I Rode a Can-Am Through Yosemite — Here's Why It's the Best Way to See a National Park
"The feeling of going that speed on open roads, it's awesome," Kristina Tracy, owner of Yosemite Adventure Co., says to me, removing her helmet in the parking lot of a roadside diner in Mariposa, California.
We had just spent the first half of the day riding Can-Am On Road bikes around Yosemite National Park, and as someone who avoids driving whenever possible, I couldn't believe how strongly I agreed with her. It was awesome.
Before setting out on this trip, Can-Am reps had informed me that these three-wheeled motorbikes are favored by women (women make up about 35% of Can-Am's On Road riders, vs. about 20% for traditional two-wheelers). They also told me it's the model beginner riders feel most comfortable on, and that (fun fact) Nicki Minaj is a fan. Still, the fastest vehicle I ride regularly is a beach cruiser bicycle, and I wasn't sure how I'd handle it.
But after a few quick instructions in the Yosemite Adventure Co. parking lot, we were off. Admittedly, I started out slow among our little pack of expert riders, but one thing was immediately obvious: I was enjoying the act of driving for, well, probably the first time ever.
The views certainly didn't hurt the experience — and I couldn't help but feel that being on my Can-Am gave me an advantage over my fellow tourists. As they craned their necks out of car windows to see the stunning fall colors, from the valley floors to the tips of the tallest mountaintop trees, I was completely immersed in it all. Cedar-scented wind in my hair, I could see every vivid detail of my surroundings, unimpeded.
On the chilly but crystal-clear day, Tracy led us to our first stop, Tunnel View — the famed Yosemite viewpoint where you can see El Capitan, Half Dome, and Bridalveil Fall in one frame. We parked our bikes and, like everyone else, went to take some photos of the breathtaking scene.
As soon as I sat on the bike, the three wheels felt stabilizing. At first, I did worry about the little things, like parking or turning it on and off, but I quickly realized how simple it all was.
"It doesn't take very long to get comfortable," Tracy assured me. "After about 20-30 minutes you're like, 'Oh, I can give it some more gas, I can move a bit quicker.'"
And I did. As we continued to tour the park, I felt myself getting more confident with each turn. Soon, the only reason to slow down was a new viewpoint worth stopping for — of which there were many.
"You take some of your standard things that you'd have on a motorcycle out of the equation that make it more complicated, so that point of entry is easier, more friendly, comfortable, and you're just out on the road having fun instead of worrying about how cumbersome a motorcycle is," Ross Robinson, "captain of adventure" for Uncharted Society, said.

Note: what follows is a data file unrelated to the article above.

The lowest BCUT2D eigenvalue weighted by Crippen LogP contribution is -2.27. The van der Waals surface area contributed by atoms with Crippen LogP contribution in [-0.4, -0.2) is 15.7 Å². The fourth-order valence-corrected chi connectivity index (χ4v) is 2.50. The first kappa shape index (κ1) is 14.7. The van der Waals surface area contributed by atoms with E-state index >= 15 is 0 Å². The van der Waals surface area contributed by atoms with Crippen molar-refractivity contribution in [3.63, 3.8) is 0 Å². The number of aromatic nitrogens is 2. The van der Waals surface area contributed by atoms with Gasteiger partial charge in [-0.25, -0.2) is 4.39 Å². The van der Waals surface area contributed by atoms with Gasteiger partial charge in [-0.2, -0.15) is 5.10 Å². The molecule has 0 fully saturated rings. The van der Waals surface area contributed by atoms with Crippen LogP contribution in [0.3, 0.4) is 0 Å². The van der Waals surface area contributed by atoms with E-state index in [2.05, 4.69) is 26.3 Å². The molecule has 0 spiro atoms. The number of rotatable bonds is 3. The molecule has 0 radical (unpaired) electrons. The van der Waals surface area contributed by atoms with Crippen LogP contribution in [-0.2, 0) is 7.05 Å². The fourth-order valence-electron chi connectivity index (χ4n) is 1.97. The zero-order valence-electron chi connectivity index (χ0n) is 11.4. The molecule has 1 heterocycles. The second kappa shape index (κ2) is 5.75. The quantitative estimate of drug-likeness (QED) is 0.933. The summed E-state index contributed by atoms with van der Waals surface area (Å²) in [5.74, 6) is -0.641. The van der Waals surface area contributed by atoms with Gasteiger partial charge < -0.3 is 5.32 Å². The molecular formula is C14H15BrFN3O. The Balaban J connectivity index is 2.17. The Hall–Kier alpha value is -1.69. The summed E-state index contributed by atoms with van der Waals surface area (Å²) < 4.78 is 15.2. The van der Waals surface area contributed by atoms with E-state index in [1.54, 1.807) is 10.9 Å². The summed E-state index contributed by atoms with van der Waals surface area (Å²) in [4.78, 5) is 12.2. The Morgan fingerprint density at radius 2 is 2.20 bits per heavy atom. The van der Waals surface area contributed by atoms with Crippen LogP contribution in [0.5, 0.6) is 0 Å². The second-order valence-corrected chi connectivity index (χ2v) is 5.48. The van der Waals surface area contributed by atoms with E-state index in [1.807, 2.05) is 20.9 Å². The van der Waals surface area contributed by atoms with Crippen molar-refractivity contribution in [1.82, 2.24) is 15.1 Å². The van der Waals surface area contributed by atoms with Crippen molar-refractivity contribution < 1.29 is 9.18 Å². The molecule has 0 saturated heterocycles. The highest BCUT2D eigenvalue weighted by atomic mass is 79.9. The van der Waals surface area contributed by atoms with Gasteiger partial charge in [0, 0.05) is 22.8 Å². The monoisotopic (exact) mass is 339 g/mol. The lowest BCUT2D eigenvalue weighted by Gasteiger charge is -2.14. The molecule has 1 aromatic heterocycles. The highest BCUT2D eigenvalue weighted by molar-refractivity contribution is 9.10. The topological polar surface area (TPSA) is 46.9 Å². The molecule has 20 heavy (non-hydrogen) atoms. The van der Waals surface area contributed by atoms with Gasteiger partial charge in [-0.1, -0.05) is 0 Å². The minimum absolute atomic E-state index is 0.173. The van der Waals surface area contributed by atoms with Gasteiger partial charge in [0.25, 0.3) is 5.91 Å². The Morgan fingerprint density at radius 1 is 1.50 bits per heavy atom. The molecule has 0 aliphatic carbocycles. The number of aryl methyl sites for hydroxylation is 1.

Uncharted Society provides these vehicles to tour companies and also acts as a hub for travelers searching for places to ride them. As Robinson's epic job title indicates, the company offers incredible adventures, from ones like the trip we were on, to Sea-Doo rides to Catalina Island and off-trail snowmobiling in Utah.
Yosemite Adventure Co. has six of the Can-Am Rykers, and Tracy told me in their first season they were already popular among both brand-new riders like myself and experienced motorcycle riders. In addition to how stable they feel (thanks to the three wheels and a low seating position) and easy they are to operate (with automatic transmission), Can-Am Rykers can fit pretty much anyone.
"The handlebars and the foot pegs are adjustable," Robinson pointed out — and no tools are needed. "There's never a point where you're like, 'Oh, I can't reach the gas, or I can't reach the break.' You could be short or tall, and you can fit it to you."
The hours and miles in the park — 113 miles, according to Tracy's calculations — flew by, and after lunch, we switched over to a Can-Am Off Road side-by-side to explore Sierra National Forest.
As we climbed mountains, crossed rivers, and cruised narrow cliffside trails in these do-anything, go-anywhere vehicles, I was happy to spend most of the second half of the day as a passenger. I had already stepped up my street cred as a driver enough for one day.
As the sun set over the trees and the sky turned a deep shade of pink, Tracy and I made our way out of the forest. We had stayed out much later than planned.
While the experience and the scenery had all been new to me, for her, it was just another day on the job. Still, neither of us could stop marveling at the natural beauty surrounding us — and the thrill of speeding through it all on some powerful wheels.
Nina Ruggiero is Travel + Leisure's deputy digital editor. A New Yorker living in Los Angeles, she's happiest on a beach, a cobblestone street, or in a hotel bathtub with a view. Find her on Instagram @ninamarienyc.